Since spread widening has been found to be greater with indexed or industry loss-triggered catastrophe bonds, compared to indemnity agreements, investment manager Twelve Capital says they have value relatively large and therefore advises overweighting the index-triggered cat bond category.
Twelve Capital, the Zurich-based investment manager specializing in insurance securities (ILS), insurance and reinsurance-linked investments, explained in a recent report that widening spreads have further affected the sector loss index trigger catastrophe bonds as indemnity agreements.
As a result, index-triggered catastrophic bonds are viewed as a buy-and-hold opportunity at a good price at the moment.
Florian Steiger, Head of Cat Bonds at Twelve Capital, explained: “Observation shows that indexed Cat Bonds have generally outperformed indemnity bonds over the past few years, but the volatility around Hurricane Ian has resulted in a more complex picture with greater spread widening. pronounced in indexed Cat Bonds compared to compensation operations.
“Given the current spread dislocation between indexed trades and compensation trades, Twelve Capital believes that significant relative value can be achieved by overweighting indexed trades.”
Interestingly, Twelve Capital notes that after Hurricane Ian, indemnity cat bonds had the strongest recovery in value, while indexed cat bonds remained depressed.
However, “The main cause of this lack of recovery is a substantial widening of spreads in indexed Cat.
Significantly larger obligations than can be seen in the compensation space,” said Twelve Capital.
Twelve Capital’s analysis shows that sector index trigger cat bonds have seen their spreads widen more than indemnity cat bonds, leading to a disparity (see below).
“Assuming an average credit spread duration of around two years, this would translate to a price decline of around -8% for indemnity Cat Bonds, compared to -13% for indexed transactions. Of course, any fund overweight in these indexed trades would therefore appear to underperform relative to benchmarks or its competitors,” the ILS manager explained.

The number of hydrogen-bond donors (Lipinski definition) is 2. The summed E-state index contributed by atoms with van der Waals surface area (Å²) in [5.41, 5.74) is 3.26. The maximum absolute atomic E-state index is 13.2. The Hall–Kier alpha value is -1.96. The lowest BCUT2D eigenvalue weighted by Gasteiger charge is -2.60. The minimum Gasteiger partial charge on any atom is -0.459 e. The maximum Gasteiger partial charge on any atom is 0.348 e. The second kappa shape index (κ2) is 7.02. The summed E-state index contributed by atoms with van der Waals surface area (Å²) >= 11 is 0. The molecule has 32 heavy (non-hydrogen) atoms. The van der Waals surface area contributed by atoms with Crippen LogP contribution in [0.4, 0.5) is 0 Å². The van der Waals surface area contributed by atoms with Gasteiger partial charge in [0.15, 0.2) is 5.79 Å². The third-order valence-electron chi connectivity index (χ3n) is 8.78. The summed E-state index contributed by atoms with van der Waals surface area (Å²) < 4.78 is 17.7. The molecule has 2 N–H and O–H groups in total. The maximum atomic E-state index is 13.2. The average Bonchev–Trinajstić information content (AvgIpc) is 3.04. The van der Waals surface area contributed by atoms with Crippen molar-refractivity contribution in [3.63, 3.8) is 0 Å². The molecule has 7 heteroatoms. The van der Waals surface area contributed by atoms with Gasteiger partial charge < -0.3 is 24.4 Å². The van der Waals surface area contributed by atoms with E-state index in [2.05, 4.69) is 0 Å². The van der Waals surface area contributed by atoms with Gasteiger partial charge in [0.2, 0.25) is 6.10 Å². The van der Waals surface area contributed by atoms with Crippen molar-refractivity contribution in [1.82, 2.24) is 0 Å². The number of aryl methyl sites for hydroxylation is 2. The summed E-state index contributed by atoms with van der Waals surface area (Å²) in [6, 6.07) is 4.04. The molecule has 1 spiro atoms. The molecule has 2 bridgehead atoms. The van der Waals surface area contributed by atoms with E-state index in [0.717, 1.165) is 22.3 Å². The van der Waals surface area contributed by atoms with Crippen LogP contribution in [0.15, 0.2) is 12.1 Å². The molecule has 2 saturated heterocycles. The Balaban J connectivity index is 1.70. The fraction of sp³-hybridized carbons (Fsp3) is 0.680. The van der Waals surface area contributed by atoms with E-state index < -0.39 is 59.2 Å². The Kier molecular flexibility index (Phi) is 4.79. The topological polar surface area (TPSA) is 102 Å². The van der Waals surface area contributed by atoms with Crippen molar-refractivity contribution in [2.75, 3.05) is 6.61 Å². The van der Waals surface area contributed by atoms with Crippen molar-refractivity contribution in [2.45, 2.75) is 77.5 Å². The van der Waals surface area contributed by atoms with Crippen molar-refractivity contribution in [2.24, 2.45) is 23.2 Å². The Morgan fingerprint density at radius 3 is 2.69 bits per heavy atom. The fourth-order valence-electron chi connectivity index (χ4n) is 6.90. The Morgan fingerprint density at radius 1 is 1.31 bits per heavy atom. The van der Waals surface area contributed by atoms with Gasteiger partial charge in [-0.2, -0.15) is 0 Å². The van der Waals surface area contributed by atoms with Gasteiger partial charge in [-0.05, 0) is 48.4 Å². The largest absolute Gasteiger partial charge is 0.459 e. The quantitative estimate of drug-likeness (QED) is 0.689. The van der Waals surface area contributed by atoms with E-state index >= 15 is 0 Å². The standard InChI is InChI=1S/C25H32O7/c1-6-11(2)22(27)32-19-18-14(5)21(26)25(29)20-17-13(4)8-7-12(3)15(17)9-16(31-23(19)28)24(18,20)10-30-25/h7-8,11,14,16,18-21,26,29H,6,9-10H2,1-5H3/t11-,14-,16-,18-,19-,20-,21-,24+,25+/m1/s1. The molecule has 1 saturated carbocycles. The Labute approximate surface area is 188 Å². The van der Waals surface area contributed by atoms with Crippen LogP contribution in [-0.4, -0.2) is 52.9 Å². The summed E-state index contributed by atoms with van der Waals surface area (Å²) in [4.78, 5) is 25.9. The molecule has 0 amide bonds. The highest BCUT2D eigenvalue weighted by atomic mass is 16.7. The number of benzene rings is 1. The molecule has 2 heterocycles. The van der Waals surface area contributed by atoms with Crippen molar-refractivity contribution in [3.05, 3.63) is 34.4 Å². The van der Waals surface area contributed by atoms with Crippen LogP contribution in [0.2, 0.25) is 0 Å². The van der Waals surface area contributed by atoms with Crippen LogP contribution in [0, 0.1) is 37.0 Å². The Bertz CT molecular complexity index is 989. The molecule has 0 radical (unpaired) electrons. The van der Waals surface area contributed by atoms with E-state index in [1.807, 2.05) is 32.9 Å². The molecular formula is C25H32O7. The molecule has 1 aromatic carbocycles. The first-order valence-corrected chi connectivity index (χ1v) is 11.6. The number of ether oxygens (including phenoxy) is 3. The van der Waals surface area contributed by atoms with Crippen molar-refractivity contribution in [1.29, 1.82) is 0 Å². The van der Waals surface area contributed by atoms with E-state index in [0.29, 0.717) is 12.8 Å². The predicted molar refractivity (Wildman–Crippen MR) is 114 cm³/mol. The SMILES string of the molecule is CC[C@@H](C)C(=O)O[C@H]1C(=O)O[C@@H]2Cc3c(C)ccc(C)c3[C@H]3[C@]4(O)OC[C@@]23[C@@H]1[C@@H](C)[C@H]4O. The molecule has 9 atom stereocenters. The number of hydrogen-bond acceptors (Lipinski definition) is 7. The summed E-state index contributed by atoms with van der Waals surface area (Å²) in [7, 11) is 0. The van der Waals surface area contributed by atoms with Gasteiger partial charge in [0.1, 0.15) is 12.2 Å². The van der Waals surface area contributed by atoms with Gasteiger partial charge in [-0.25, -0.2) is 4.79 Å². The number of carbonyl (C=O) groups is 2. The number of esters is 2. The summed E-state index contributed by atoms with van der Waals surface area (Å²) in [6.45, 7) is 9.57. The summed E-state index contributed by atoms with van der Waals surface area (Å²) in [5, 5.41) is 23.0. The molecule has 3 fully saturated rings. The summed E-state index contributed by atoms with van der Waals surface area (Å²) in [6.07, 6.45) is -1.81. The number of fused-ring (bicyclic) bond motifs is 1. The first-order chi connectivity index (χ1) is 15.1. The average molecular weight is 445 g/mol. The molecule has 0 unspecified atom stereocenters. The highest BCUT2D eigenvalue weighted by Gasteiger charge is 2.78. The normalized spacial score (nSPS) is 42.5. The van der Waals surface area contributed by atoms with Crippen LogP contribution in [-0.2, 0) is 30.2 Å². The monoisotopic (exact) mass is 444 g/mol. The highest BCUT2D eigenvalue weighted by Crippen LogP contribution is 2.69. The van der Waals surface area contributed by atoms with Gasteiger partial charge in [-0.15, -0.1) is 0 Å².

Going on to say that “At the time of writing, Indexed Cat Bonds now feature significantly wider spreads than Indemnity trades. While ultimately the spread is a reflection of a market price which itself is a function of supply and demand, there are several possible reasons why indexers have higher spreads.
These include the risk levels of the cat bonds in question, with industry loss-trigger bonds often having higher expected losses, as well as the types of perils covered, with index trading largely focused on US United, as well as the fact that industry loss trigger bonds are more generally offering retrocession than primary reinsurance.
The current spread differential gives Twelve Capital confidence in holding more index or industrial bond instruments with a loss trigger.
The ILS manager said this dislocation between indexed and indemnity cat bond trade spreads provides an opportunity to overweight the index and the industry loss side of the cat cat bond market, in order to generate better portfolio returns.
“In most cases, these trades have less modeling risk and are more transparent during and after an event, which also translates into better secondary market liquidity,” Twelve Capital explained.
But cautioned that “of course, such positioning requires an investor’s willingness to accept the fact that indexed trades tend to have higher correlation, especially during severe extreme events.”